Genome: Solanum pennellii
pennellii is a wild tomato that is relatively distant from the domesticated Solanum
lycopersicum. It was sequenced by a group of scientists at
MPI Golm and the Univeristy of Aachen and collaborators, under the direction of Alistair Fernie and Björn Usadel.
It has been widely used for the construction of mapping populations and inbred lines.
Please, cite Solanum pennellii genome as:
Bolger, A., Scossa, F., Bolger, M. E., Lanz, C., Maumus, F., Tohge, T., ... & Fernie A.R. (2014). The genome of the stress-tolerant wild tomato species Solanum pennellii. Nature Genetics 46, 1034–1038
Solanum pennellii is a wild tomato species endemic to Andean regions in South America, where it has evolved to thrive in arid habitats. Because of its extreme stress tolerance and unusual morphology, it is an important donor of germplasm for the cultivated tomato Solanum lycopersicum. Introgression lines (ILs) in which large genomic regions of S. lycopersicum are replaced with the corresponding segments from S. pennellii can show remarkably superior agronomic performance. Here we describe a high-quality genome assembly of the parents of the IL population. By anchoring the S. pennellii genome to the genetic map, we define candidate genes for stress tolerance and provide evidence that transposable elements had a role in the evolution of these traits. Our work paves a path toward further tomato improvement and for deciphering the mechanisms underlying the myriad other agronomic traits that can be improved with S. pennellii germplasm.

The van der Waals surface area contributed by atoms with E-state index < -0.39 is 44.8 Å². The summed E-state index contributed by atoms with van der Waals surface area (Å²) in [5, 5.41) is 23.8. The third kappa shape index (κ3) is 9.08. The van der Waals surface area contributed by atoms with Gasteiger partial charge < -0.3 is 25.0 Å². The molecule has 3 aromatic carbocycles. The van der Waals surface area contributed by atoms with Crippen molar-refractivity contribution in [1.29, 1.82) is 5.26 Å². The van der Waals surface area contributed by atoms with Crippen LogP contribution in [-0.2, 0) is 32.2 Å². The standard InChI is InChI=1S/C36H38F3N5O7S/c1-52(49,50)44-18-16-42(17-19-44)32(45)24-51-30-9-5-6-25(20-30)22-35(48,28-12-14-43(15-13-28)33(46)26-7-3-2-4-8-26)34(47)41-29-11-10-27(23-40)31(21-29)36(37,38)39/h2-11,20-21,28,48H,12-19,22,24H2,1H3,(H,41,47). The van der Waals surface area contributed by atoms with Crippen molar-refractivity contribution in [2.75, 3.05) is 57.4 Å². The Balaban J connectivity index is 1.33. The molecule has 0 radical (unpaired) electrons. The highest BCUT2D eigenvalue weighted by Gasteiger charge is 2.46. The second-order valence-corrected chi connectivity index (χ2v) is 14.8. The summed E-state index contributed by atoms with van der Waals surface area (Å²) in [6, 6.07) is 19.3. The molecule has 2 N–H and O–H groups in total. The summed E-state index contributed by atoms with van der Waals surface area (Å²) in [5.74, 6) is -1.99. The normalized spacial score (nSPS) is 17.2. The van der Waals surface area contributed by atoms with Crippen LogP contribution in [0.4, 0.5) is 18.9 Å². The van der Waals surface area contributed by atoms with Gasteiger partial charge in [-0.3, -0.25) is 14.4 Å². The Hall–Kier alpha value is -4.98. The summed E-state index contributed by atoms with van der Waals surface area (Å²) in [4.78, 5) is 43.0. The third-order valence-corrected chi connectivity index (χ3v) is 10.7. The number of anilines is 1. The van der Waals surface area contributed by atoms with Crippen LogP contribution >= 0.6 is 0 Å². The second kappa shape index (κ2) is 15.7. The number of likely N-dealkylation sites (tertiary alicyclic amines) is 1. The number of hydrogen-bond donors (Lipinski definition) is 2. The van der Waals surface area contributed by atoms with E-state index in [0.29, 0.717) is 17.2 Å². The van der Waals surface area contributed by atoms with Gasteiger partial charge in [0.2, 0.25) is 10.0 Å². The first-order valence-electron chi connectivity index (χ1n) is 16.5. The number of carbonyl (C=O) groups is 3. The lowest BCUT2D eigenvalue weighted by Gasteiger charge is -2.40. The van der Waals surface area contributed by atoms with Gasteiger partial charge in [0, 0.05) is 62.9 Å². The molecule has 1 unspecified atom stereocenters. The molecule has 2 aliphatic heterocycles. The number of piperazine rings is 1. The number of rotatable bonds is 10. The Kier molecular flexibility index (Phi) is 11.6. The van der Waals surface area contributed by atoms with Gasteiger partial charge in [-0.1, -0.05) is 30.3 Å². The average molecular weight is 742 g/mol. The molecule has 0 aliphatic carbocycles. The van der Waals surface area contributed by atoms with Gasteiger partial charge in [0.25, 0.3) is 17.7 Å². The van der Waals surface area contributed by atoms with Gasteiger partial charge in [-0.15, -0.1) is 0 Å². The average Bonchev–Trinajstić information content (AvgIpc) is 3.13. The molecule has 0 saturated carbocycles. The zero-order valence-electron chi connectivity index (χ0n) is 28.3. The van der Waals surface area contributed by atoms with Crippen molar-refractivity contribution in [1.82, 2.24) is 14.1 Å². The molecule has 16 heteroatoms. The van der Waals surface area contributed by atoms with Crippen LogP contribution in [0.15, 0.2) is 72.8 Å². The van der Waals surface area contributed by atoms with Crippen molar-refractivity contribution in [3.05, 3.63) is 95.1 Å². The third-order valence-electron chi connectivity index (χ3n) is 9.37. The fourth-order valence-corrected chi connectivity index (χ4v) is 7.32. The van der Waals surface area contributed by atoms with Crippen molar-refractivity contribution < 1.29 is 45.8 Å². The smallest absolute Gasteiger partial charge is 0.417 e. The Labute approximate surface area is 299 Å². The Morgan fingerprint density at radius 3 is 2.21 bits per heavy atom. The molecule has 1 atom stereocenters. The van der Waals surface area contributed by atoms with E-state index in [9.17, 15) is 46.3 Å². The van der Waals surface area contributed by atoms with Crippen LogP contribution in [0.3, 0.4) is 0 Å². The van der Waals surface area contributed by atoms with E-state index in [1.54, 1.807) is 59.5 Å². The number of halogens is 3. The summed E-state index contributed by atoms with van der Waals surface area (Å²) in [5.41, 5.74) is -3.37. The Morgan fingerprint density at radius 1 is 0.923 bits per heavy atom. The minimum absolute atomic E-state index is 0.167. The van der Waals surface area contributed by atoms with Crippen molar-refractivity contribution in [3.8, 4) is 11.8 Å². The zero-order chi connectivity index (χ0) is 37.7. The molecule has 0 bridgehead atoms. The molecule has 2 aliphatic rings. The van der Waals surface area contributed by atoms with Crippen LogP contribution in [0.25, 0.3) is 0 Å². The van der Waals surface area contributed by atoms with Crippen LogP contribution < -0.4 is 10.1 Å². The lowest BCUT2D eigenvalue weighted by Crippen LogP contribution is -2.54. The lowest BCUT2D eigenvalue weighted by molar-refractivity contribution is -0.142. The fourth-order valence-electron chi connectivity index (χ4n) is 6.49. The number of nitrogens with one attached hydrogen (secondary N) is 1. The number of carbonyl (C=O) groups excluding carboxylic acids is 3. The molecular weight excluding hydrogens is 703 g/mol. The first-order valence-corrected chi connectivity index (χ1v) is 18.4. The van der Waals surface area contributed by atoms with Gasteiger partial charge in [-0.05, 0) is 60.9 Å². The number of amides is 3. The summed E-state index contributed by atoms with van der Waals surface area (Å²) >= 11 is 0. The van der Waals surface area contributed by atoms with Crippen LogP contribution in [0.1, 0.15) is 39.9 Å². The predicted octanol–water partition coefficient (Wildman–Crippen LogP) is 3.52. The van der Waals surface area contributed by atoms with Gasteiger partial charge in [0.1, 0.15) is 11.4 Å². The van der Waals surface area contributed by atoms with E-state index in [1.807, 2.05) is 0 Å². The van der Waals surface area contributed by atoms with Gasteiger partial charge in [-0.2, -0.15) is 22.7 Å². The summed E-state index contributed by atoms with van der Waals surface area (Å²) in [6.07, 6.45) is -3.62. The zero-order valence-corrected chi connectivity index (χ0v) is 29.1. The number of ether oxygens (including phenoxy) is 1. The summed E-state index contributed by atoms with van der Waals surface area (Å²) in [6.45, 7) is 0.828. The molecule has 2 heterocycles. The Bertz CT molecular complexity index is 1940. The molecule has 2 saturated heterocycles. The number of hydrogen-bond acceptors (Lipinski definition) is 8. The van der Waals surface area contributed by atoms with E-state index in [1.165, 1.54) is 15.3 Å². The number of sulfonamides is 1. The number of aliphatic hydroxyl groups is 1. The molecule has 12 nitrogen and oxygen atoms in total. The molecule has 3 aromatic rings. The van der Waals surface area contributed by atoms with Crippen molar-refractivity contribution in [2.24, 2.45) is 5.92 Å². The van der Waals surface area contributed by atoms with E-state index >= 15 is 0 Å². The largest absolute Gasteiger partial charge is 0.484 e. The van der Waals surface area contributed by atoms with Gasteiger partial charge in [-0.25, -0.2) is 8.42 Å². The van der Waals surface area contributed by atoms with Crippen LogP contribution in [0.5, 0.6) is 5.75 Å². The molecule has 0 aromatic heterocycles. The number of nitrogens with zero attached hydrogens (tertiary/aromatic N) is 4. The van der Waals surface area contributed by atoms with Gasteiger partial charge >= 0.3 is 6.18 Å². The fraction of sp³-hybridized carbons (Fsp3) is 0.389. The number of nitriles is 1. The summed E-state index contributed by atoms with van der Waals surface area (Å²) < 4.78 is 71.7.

|Bulk Datasets (via FTP)||BLAST CDS sequences|
|BLAST WGS Assembly||JBrowse view|
|BLAST protein sequences|